News executives acknowledge 'toxic' cultural divide between print and digital
After 18 months of work and countless pinky-shake vows of confidentiality, my colleagues at the Project for Excellence In Journalism have a fresh report out today on the newspaper industry's search for a new business model.
The report, "The Search For a New Business Model," burrows inside newspaper organizations for fresh internal data and commentary by top executives. The PEJ effort drew six participating companies, providing data for 38 newspapers. Executives from seven more companies agreed to be interviewed on the findings, while keeping their data to themselves.
Having contributed modestly to the planning with some suggested questions, I'll leave it to others to summarize the findings.
What jumped out at me was a candid discussion of how difficult culture change within the business is proving. Plenty of people looking in from the outside have said that, but the executives themselves (who were promised anonymity) confirm the gravity of the problem, with an exclamation point.
The 28-page Pew Report frames this issue this way:
"The industry is inhibited by several obstacles that executives themselves candidly acknowledge. One involves the difficulty of changing the behavior of people trained in the ways of a mature and monopolistic industry. Still another is the unavoidable fact that the part of the newspaper industry that is growing, digital, continues to provide only a small part of the revenue, while the part that is shrinking, print, provides most of the money -- a paradox that is difficult to navigate and hard to resist. One pervasive feeling is that 15 years into the digital transition, executives still feel they are in the early stages of figuring out a how to proceed."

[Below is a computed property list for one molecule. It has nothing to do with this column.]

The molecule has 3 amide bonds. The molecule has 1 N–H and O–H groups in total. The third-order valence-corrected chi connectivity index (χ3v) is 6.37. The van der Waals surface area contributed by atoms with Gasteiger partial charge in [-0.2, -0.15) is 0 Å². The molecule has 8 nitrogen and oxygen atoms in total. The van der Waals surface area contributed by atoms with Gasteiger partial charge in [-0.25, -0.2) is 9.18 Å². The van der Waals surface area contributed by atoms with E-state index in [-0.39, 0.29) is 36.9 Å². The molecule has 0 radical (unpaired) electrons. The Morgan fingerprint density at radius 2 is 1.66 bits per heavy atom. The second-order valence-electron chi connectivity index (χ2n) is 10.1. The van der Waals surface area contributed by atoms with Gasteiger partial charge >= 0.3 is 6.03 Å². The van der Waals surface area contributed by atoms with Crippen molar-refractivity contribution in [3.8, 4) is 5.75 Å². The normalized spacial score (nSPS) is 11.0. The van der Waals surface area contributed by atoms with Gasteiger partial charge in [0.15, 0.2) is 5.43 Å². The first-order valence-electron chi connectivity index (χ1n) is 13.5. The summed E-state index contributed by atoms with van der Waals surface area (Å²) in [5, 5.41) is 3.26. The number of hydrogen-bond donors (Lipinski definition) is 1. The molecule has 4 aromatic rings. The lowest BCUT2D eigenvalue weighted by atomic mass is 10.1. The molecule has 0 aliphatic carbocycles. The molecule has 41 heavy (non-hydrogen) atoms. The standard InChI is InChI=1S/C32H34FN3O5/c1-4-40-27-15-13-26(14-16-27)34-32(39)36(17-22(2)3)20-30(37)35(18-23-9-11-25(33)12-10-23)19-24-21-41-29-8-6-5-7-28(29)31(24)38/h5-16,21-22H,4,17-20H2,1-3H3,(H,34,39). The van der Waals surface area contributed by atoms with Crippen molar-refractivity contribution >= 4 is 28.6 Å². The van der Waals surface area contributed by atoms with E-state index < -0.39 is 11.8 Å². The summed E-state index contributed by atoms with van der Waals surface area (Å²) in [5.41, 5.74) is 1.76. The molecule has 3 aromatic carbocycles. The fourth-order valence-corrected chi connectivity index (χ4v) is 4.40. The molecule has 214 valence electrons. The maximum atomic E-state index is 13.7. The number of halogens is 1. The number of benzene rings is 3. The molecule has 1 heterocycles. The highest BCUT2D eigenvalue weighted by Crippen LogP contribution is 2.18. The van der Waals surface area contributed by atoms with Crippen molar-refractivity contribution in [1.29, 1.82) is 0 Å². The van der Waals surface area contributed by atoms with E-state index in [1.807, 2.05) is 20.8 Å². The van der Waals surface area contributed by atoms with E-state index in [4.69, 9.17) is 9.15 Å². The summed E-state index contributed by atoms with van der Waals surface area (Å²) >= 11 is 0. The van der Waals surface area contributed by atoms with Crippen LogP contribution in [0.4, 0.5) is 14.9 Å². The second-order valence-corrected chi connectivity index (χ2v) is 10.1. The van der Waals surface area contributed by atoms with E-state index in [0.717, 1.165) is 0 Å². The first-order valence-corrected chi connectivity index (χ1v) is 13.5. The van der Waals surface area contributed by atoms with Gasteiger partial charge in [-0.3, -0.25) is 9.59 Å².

And a few pages later:
"Newspaper executives described an industry still caught between the gravitational pull of the legacy tradition and the need to chart a faster digital course. A number of them worried that their companies simply had too many people -- whether it be in the newsroom, the boardroom or on the sales staff -- who were too attached to the old way of doing things."
Earl Wilkinson, the well-traveled director of the International Newsmedia Marketing Association (INMA), has been insisting for some time that cultural change is the core of the industry's problem, worldwide, not just falling print revenue and audience. At INMA's annual conference last May, Wilkinson said, "Every time we try to mix these cultures, it is a toxic combination. I'd like to see more digital people actually touching print." In his view, newspaper organizations generally "don't have the people to operate [in] the multi-media environment.
The executives interviewed by PEJ echoed Wilkinson’s formulation:
“ 'Probably the most difficult thing is to change a corporate culture because you don’t really have the power to do it,' noted one executive. 'You can change CEOs, executive VPs, digital VPs. You can wave this magic wand all you want. But at the end of the day, the troops in the field hunker down. From our company, and I would venture for other organizations as well, the most difficult thing to do is change it.' ”
The report continues: